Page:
Like Steph’s ‘adventure’, mine involved buying a magazine, in my case from a shop in Frith Street, London back in 1980 or thereabouts. The magazine cost the best part of £10 as far as I recall – expensive for a mag at face value even now but astonomical when you consider it’s the equivalent of over £30 in today’s money. My publication was, too, put into a plain brown bag where it remained until I got back to my student house. Without being too harsh on the ‘models’ therein, I quickly realised that the aforementioned tenner was definitely not money well spent!
Quite what I hoped for from a magazine with the front cover banner ‘Tranz Publication invites you to the World of Transvestism’, I’m not entirely sure but, unlike Steph’s experience with ‘Female Mimics’, ‘awesome’ it was not!
While we all share the same basic need it’s suprising how varied our stories are to reach where we are today . It’s also interesting how the clothes have different meanings for us over the years , that’s possibly why counsellors have a difficult job in helping us to live with our needs .
My parents were newsagents so I had access to many magazines but I still recall the impression Danny La Rue made when I read an article with a picture in a national newspaper . I didn’t know what drag was but to look so convicing as a woman just blew me away . The question is what does that ignite in us , why do we want the same thing ? To a young boy of 11 who felt guilty about wearing his sister’s clothes I couldn’t answer that but I knew what I felt deep down .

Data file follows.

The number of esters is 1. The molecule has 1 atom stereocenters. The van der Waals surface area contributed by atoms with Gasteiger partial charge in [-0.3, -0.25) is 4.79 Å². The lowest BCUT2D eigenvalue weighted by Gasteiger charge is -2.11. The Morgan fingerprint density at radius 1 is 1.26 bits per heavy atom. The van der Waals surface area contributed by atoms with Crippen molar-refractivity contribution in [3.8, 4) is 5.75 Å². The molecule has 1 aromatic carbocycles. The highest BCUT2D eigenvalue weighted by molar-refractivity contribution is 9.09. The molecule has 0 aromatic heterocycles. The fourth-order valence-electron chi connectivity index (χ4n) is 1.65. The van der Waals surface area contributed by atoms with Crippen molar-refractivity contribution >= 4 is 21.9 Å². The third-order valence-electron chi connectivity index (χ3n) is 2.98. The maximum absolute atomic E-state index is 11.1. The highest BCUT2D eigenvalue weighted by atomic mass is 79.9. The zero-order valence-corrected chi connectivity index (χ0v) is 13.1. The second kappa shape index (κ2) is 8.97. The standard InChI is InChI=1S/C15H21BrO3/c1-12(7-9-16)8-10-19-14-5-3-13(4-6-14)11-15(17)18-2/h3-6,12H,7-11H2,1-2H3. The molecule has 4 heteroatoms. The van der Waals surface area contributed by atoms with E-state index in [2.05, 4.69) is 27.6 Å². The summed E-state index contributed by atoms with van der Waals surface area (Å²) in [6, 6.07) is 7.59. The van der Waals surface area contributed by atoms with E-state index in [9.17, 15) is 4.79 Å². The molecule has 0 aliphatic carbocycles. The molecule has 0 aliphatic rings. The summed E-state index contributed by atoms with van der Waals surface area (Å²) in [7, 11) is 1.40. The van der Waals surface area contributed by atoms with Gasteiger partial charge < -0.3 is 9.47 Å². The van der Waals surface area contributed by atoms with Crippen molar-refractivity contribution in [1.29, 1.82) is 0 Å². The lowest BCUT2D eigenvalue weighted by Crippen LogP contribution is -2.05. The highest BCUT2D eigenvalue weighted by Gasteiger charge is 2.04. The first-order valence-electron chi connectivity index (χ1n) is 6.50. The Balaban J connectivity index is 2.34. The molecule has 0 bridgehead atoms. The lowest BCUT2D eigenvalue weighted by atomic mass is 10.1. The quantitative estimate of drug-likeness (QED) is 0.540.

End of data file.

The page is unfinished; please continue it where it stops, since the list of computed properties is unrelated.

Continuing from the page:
It’s possibly not fair to talk about regrets , looking back life really is very short , would I change anything if I knew the facts then ? It’s really swings and roundabouts , I wouldn’t trade my kids or grandchildren in for the World , perhaps I should accept I married the wrong person but we still shared something wonderful with some unforgetable moments .
Teresa, You may not have seen the post sometime back, but Stephanie has disappeared from the radar altogether. This is not uncommon in our world, sadly. Whether that be because she simply can no longer deal with this, is trying to stop doing so or has health issues, we do not know. But these have been fabulously written and rerunning them is my tribute to her.
When I visited Times Square the only difference was that the store did not spring for a brown paper bag! And of course I worried about what the clerk thought of me
However my 1st awakening to “us” was much earlier at age 10 In of all places Woolworths. While my Mom shopped I used to kill time perusing the pocket books. I was literally almost knocked on my rear end when I came upon “Man in to Woman”. The book told the same story as The Danish Girl many years later. Needless to say I made many stops at that store until I read most of the book. I still remember my 1st reaction-I thought my blood pressure was going through the roof
I had many of the same reactions when I came across those types of books at the library in my youth. Funny how we are all different and so much the same.